Content discovery and the game of Go can be used to illustrate the strengths and limits of artificial intelligence.
Game of Go: Closed Ground, Non Semantic Charts
The conclusive successes of Google’s AlphaGo against world’s best players are best understood when related to the characteristics of the game of Go:
- Contrary to real life competitions, games are set on closed and standalone playgrounds detached from actual concerns. As a consequence players (human or artificial) can factor out emotions from cognitive behaviors.
- Contrary to games like Chess, Go’s playground is uniform and can be mapped without semantic distinctions for situations or moves. Whereas symbolic knowledge, explicit or otherwise, is still required for good performances, excellence can only be achieved through holistic assessments based on intuition and implicit knowledge.
Both characteristics fully play to the strengths of AI, in particular computing power (to explore playground and alternative strategies) and detachment (when decisions have to be taken).
Content Discovery: Open Grounds, Semantic Charts
Content discovery platforms like Outbrain or Taboola are meant to suggest further (commercial) bearings to online users. Compared to the game of Go, that mission clearly goes in the opposite direction:
- Channels may be virtual but users are humans, with real emotions and concerns. And they are offered proxy grounds not so much to be explored than to be endlessly redefined and made more alluring.
- Online strolls may be aimless and discoveries fortuitous, but if content discovery devices are to underwrite themselves, they must bring potential customers along monetized paths. Hence the hitch: artificial brains need some cues about what readers have in mind.
That makes content discovery a challenging task for artificial coaches as they have to usher wanderers with idiosyncratic but unknown motivations through boundless expanses of symbolic shopping fields.
What Would Eliza Say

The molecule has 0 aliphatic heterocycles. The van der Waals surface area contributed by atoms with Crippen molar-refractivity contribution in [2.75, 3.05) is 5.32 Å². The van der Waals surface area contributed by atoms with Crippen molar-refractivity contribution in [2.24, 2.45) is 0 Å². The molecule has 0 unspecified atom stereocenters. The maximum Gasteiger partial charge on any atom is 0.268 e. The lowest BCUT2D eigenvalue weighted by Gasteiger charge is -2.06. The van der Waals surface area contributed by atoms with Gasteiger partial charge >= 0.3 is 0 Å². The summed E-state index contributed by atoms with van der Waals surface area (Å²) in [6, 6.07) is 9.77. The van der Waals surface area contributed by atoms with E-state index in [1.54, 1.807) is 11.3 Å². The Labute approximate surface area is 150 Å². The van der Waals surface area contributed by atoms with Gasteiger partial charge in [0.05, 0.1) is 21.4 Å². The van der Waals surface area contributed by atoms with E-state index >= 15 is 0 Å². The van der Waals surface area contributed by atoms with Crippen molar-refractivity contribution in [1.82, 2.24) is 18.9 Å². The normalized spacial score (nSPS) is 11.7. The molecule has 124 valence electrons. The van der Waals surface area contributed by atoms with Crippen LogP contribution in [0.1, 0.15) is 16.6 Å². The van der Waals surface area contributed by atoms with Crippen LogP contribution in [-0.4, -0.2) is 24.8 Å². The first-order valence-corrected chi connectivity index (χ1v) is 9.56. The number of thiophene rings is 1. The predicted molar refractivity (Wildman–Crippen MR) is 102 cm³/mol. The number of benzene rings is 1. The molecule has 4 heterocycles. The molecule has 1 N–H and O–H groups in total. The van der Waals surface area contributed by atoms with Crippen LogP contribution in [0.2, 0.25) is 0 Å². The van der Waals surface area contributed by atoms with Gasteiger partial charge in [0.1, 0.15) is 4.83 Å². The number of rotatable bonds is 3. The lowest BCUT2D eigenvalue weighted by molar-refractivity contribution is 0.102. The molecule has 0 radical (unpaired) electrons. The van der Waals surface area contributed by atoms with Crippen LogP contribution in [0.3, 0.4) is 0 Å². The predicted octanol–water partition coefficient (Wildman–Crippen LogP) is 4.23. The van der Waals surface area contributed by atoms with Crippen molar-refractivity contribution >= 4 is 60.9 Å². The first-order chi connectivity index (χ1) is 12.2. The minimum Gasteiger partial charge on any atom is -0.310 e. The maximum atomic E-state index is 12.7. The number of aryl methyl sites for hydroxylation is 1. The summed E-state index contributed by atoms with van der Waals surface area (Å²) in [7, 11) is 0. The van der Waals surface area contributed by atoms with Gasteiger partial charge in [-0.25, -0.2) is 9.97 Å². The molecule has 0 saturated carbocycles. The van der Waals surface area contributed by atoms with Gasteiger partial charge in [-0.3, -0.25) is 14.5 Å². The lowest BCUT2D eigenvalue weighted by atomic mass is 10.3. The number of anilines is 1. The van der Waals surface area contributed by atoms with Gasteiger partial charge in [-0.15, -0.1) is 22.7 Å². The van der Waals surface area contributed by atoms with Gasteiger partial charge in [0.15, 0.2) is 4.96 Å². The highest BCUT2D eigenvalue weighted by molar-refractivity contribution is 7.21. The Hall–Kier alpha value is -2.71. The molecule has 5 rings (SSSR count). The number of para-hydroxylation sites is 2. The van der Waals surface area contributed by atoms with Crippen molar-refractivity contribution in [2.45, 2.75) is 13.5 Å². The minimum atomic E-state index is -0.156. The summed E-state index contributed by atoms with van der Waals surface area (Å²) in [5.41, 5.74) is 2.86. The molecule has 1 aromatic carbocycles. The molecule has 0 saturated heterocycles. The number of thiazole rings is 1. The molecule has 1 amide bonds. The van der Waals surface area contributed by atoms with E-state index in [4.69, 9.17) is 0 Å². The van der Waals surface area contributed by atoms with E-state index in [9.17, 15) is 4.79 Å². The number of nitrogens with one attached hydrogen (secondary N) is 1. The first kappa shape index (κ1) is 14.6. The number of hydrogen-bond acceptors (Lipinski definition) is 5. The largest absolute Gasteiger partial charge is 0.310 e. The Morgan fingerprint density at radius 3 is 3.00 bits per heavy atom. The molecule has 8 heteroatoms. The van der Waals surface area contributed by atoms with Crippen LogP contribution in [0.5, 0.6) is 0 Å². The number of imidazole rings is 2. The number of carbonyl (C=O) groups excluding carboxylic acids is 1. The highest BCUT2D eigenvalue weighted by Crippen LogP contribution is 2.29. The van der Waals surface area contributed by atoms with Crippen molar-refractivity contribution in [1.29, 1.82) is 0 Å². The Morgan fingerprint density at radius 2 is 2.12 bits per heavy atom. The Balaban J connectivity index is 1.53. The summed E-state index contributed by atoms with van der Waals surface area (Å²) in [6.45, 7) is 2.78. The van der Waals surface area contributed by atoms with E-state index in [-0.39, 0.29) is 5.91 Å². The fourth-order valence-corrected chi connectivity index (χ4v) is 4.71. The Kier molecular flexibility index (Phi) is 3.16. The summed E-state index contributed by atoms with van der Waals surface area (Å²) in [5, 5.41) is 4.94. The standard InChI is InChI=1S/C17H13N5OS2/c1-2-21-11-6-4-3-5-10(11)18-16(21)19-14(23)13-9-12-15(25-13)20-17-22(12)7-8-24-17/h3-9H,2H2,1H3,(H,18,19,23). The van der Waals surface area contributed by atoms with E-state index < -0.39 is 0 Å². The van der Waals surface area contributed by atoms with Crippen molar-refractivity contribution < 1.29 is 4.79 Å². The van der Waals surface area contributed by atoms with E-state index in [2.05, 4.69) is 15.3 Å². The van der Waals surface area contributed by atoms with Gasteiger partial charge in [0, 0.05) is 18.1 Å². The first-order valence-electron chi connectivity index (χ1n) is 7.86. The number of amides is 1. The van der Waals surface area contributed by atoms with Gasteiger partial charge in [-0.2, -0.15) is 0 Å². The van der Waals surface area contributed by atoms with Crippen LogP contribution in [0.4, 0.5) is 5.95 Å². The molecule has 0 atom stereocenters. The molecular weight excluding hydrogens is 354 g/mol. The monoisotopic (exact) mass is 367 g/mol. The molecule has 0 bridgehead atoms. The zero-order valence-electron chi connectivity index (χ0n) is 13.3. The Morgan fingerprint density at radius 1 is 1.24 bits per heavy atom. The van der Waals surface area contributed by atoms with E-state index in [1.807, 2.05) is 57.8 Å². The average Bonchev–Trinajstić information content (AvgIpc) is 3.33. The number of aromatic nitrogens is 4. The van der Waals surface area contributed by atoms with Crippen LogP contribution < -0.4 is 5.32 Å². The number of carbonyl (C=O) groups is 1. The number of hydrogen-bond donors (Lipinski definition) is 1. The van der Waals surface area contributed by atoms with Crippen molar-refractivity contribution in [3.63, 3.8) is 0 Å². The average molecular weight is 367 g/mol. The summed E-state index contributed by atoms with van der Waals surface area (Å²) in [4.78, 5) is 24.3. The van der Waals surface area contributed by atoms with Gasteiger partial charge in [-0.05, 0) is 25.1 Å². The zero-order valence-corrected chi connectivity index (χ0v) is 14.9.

When AI was still about human thinking Alan Turing thought of a test that could check the ability of a machine to exhibit intelligent behaviors. As it was then, available computing power was several orders of magnitude below today’s capacities, so the test was not about intelligence itself, but with the ability to conduct text-based dialogues equivalent to, or indistinguishable from, that of a human. That approach was famously illustrated by Eliza, a software able to beguile humans in conversations without any understanding of their meanings.
More than half a century later, here are some suggestions of leading content discovery engines:
- After reading about the Ecuador quake or Syrian rebels one is supposed to be interested by 8 tips to keep our liver healthy, or 20 reasons of unsuccessful attempts at losing weight.
- After reading about growing coffee in Ethiopia one is supposed to be interested by the mansions of world billionaires, or a Shepard pup surviving after being lost at sea for a month.
It’s safe to assume that both would have flunked the Turing Test.
- Sifting through a web of things
- Semantic Web: from Things to Memes
- Stories In The Logosphere
- AI & Embedded Insanity
- Detour from Turing Game
- Selfies & augmented Identities
- AlphaGo: From Intuitive Learning to Holistic Knowledge
- AlphaGo & Non-Zero-Sum Contests